Disappointment is an inevitable companion of any sports event when there are winners and losers, but it was frustration more than anything that one felt after our failure to meet expectations in the National 12-stage relay held in Sutton Park on Saturday 14th April 2018. To be denied a true result due primarily to an unanticipated injury suffered by one of our runners when we had succeeded in getting out what on paper looked the best team we could have fielded on the day left one feeling devastated. Instead of celebration there was only that hollow feeling of an opportunity missed.
Yet in the circumstances recovering from twenty-sixth position over the second half of the race to finish seventh was no mean achievement. What’s more all was not doom and gloom for every cloud has a silver if not golden lining, and it came in the best ever performance by our B team that who were unmatched by any of our rivals. To finish in the top 30 for the first time in twenty-seventh place is surely an impressive testament to our growing strength in depth and future potential. New champions Tonbridge for instance could not even complete a second team, and what about this for a pick-me-up. Only 25 of the country’s top club teams could beat our second string!!
So what went so tragically wrong to wreck our expected challenge? In particular it was a combination of the foot injury that ended up forcing our team captain STEVE MITCHELL to limp home on the fifth stage more than three minutes slower than anticipated, together with a much slower run than expected by his own admission by WILL CHRISTOFI on the previous long leg that left us to play catch-up for the rest of the race.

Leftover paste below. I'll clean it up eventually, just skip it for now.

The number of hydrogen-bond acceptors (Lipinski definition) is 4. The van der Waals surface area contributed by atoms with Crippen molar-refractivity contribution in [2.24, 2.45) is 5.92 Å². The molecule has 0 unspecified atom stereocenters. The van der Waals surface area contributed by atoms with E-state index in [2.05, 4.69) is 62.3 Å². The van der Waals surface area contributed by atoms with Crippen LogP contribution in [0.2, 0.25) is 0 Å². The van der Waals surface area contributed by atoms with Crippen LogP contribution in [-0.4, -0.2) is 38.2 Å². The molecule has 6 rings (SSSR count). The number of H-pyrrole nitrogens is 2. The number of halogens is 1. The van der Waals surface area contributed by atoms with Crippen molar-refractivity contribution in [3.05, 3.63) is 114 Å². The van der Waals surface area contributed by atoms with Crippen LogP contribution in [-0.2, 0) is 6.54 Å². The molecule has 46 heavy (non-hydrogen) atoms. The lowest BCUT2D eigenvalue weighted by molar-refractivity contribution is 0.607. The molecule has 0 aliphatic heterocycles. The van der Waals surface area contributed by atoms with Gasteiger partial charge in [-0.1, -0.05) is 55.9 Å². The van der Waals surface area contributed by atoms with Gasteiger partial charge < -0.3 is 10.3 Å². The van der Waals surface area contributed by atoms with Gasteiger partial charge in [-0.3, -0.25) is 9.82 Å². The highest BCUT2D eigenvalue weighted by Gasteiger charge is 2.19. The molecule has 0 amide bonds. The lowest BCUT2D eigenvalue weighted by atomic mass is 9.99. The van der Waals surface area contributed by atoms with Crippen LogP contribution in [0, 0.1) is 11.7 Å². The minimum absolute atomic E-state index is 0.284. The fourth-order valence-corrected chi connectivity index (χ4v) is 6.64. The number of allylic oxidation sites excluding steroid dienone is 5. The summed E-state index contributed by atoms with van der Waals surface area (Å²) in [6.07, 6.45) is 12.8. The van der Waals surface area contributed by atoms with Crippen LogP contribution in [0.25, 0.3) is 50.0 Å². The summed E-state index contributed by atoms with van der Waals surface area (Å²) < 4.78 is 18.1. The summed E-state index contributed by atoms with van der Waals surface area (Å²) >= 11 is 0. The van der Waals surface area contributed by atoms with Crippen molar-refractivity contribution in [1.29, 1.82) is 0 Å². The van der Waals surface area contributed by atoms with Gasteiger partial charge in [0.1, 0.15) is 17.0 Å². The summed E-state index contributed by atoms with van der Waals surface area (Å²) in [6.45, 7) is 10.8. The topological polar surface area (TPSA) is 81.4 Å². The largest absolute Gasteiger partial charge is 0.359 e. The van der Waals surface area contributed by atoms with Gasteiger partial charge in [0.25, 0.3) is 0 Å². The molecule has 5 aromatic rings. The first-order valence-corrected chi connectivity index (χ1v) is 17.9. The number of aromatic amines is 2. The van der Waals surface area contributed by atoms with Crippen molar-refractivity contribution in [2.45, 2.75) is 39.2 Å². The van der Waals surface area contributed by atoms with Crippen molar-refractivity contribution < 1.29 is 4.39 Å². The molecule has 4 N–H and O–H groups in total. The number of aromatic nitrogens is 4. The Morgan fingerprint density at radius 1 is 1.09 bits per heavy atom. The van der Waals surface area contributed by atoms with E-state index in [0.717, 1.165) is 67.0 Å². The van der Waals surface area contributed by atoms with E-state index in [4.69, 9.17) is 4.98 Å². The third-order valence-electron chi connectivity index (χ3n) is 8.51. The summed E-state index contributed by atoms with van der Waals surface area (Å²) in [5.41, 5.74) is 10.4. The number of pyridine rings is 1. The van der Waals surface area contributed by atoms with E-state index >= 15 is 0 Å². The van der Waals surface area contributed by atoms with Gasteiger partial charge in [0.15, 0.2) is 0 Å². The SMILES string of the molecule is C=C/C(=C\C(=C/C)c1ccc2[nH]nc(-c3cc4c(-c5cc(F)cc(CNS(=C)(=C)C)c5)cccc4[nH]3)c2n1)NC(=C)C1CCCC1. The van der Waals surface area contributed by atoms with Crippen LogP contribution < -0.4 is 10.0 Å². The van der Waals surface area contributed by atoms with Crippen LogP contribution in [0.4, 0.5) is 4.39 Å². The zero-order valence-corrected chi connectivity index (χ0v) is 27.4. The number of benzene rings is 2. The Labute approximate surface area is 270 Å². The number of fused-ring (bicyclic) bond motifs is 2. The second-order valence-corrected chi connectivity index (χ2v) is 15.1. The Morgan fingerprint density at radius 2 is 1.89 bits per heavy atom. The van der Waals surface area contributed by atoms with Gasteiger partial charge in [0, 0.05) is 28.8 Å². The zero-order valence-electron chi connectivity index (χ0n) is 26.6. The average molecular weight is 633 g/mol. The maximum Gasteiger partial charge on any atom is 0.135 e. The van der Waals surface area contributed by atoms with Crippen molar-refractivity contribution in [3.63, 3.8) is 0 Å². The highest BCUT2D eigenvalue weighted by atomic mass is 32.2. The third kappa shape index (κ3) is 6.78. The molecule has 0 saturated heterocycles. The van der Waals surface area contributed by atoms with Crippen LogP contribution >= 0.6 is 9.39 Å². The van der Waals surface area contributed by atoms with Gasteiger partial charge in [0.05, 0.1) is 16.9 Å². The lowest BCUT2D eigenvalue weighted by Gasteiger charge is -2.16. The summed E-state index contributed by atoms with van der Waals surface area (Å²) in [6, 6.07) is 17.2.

To be frank after that we were never really in it. Even on the opening long leg JACK MILLAR had failed to quite reproduce the revelatory form he had shown this winter, though to be fair his 27:21 left us only just over a minute off the lead in twenty-second position. In his natural keenness to close the gap on the first short stage LUKE EVANS unfortunately made the mistake of going too fast round the opening loop and up the punishing climb to the top of the course, and duly suffered for it in the second half. Even so he still managed to haul back seven places to lift us to fifteenth in a respectable 16:13.
Hopes were high that Will, following his brilliant run in the National cross country championship, would continue the forward push and put us in the top ten, but his end of season break seemed to have robbed him of his race fitness, and his time of 28:31 – some two minutes slower than hoped – saw us drop back to twenty-first. RICH PETERS, like Luke before him, set about clawing back the lost ground, and clocking the second fastest time on his leg of 16:05 – not bad after only two weeks of training! – regained three places to hand over to Steve with a gaggle of teams ranged ahead of him in eighteenth position.
It was just the sort of challenge that Steve normally relishes, but he was soon to realise that the foot niggle he had been nursing was far worse than he thought, and far from charging through the line-up ahead of him, he ended up in a struggle to even finish in 30:05. It dropped us back to twenty-sixth, not that far ahead of our B team who were thirty-fourth at the time. To all intents and purpose our medal hopes were as good as gone and the rest of the race became an exercise in damage limitation. So it speaks volumes for the spirit of our team that none of our later runners gave up the chase.